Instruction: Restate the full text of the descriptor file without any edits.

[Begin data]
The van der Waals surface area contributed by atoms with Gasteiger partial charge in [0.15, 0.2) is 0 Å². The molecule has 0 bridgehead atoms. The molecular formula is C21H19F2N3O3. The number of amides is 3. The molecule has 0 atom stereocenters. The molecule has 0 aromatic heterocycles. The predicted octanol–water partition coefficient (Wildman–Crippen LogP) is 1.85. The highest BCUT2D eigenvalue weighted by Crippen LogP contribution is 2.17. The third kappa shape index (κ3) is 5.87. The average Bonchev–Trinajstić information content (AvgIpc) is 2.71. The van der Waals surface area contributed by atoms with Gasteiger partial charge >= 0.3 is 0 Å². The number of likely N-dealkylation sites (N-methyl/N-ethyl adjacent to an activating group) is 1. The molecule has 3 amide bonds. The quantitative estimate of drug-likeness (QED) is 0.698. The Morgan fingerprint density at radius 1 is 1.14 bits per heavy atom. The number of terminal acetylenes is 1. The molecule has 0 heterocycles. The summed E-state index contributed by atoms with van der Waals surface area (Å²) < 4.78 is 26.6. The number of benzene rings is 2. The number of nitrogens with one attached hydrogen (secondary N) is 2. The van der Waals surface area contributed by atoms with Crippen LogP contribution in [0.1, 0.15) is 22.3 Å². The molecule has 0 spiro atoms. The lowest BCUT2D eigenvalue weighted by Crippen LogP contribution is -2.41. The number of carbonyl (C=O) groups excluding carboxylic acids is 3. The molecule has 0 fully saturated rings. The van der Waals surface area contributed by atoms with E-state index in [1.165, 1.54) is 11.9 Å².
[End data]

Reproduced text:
The van der Waals surface area contributed by atoms with Gasteiger partial charge in [0.15, 0.2) is 0 Å². The molecule has 0 bridgehead atoms. The molecular formula is C21H19F2N3O3. The number of amides is 3. The molecule has 0 atom stereocenters. The molecule has 0 aromatic heterocycles. The predicted octanol–water partition coefficient (Wildman–Crippen LogP) is 1.85. The highest BCUT2D eigenvalue weighted by Crippen LogP contribution is 2.17. The third kappa shape index (κ3) is 5.87. The average Bonchev–Trinajstić information content (AvgIpc) is 2.71. The van der Waals surface area contributed by atoms with Gasteiger partial charge >= 0.3 is 0 Å². The number of likely N-dealkylation sites (N-methyl/N-ethyl adjacent to an activating group) is 1. The molecule has 3 amide bonds. The quantitative estimate of drug-likeness (QED) is 0.698. The Morgan fingerprint density at radius 1 is 1.14 bits per heavy atom. The number of terminal acetylenes is 1. The molecule has 0 heterocycles. The summed E-state index contributed by atoms with van der Waals surface area (Å²) < 4.78 is 26.6. The number of benzene rings is 2. The number of nitrogens with one attached hydrogen (secondary N) is 2. The van der Waals surface area contributed by atoms with Crippen LogP contribution in [0.1, 0.15) is 22.3 Å². The molecule has 0 spiro atoms. The lowest BCUT2D eigenvalue weighted by Crippen LogP contribution is -2.41. The number of carbonyl (C=O) groups excluding carboxylic acids is 3. The molecule has 0 fully saturated rings. The van der Waals surface area contributed by atoms with E-state index in [1.165, 1.54) is 11.9 Å².